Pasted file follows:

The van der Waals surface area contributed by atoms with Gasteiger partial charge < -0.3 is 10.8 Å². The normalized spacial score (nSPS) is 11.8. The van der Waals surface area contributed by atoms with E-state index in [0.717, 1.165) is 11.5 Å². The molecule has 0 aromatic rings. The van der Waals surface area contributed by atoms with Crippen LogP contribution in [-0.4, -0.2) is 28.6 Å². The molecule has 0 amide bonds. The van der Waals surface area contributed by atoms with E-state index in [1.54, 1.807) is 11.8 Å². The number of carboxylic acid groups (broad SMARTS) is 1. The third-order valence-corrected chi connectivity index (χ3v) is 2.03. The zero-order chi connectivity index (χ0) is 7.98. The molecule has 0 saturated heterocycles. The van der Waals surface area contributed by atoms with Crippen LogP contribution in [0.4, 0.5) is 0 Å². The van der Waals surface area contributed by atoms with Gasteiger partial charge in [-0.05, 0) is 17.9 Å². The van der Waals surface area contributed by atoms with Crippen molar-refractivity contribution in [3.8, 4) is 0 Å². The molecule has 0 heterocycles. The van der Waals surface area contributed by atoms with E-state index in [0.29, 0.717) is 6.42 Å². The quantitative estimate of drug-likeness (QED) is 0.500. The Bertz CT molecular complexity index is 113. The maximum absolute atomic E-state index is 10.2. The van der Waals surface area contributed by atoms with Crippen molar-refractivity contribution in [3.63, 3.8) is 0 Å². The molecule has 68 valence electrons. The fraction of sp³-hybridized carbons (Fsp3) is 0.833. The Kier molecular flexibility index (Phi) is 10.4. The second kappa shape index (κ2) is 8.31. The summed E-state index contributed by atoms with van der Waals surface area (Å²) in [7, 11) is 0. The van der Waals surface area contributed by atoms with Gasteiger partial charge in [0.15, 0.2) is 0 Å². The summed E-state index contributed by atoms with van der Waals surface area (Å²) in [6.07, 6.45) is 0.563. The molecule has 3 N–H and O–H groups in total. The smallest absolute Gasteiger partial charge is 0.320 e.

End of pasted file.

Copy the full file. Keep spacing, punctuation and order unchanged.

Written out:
The van der Waals surface area contributed by atoms with Gasteiger partial charge < -0.3 is 10.8 Å². The normalized spacial score (nSPS) is 11.8. The van der Waals surface area contributed by atoms with E-state index in [0.717, 1.165) is 11.5 Å². The molecule has 0 aromatic rings. The van der Waals surface area contributed by atoms with Crippen LogP contribution in [-0.4, -0.2) is 28.6 Å². The molecule has 0 amide bonds. The van der Waals surface area contributed by atoms with E-state index in [1.54, 1.807) is 11.8 Å². The number of carboxylic acid groups (broad SMARTS) is 1. The third-order valence-corrected chi connectivity index (χ3v) is 2.03. The zero-order chi connectivity index (χ0) is 7.98. The molecule has 0 saturated heterocycles. The van der Waals surface area contributed by atoms with Crippen LogP contribution in [0.4, 0.5) is 0 Å². The van der Waals surface area contributed by atoms with Gasteiger partial charge in [-0.05, 0) is 17.9 Å². The van der Waals surface area contributed by atoms with Crippen molar-refractivity contribution in [3.8, 4) is 0 Å². The molecule has 0 heterocycles. The van der Waals surface area contributed by atoms with E-state index in [0.29, 0.717) is 6.42 Å². The quantitative estimate of drug-likeness (QED) is 0.500. The Bertz CT molecular complexity index is 113. The maximum absolute atomic E-state index is 10.2. The van der Waals surface area contributed by atoms with Crippen molar-refractivity contribution in [3.63, 3.8) is 0 Å². The molecule has 68 valence electrons. The fraction of sp³-hybridized carbons (Fsp3) is 0.833. The Kier molecular flexibility index (Phi) is 10.4. The second kappa shape index (κ2) is 8.31. The summed E-state index contributed by atoms with van der Waals surface area (Å²) in [7, 11) is 0. The van der Waals surface area contributed by atoms with Gasteiger partial charge in [0.15, 0.2) is 0 Å². The summed E-state index contributed by atoms with van der Waals surface area (Å²) in [6.07, 6.45) is 0.563. The molecule has 3 N–H and O–H groups in total. The smallest absolute Gasteiger partial charge is 0.320 e.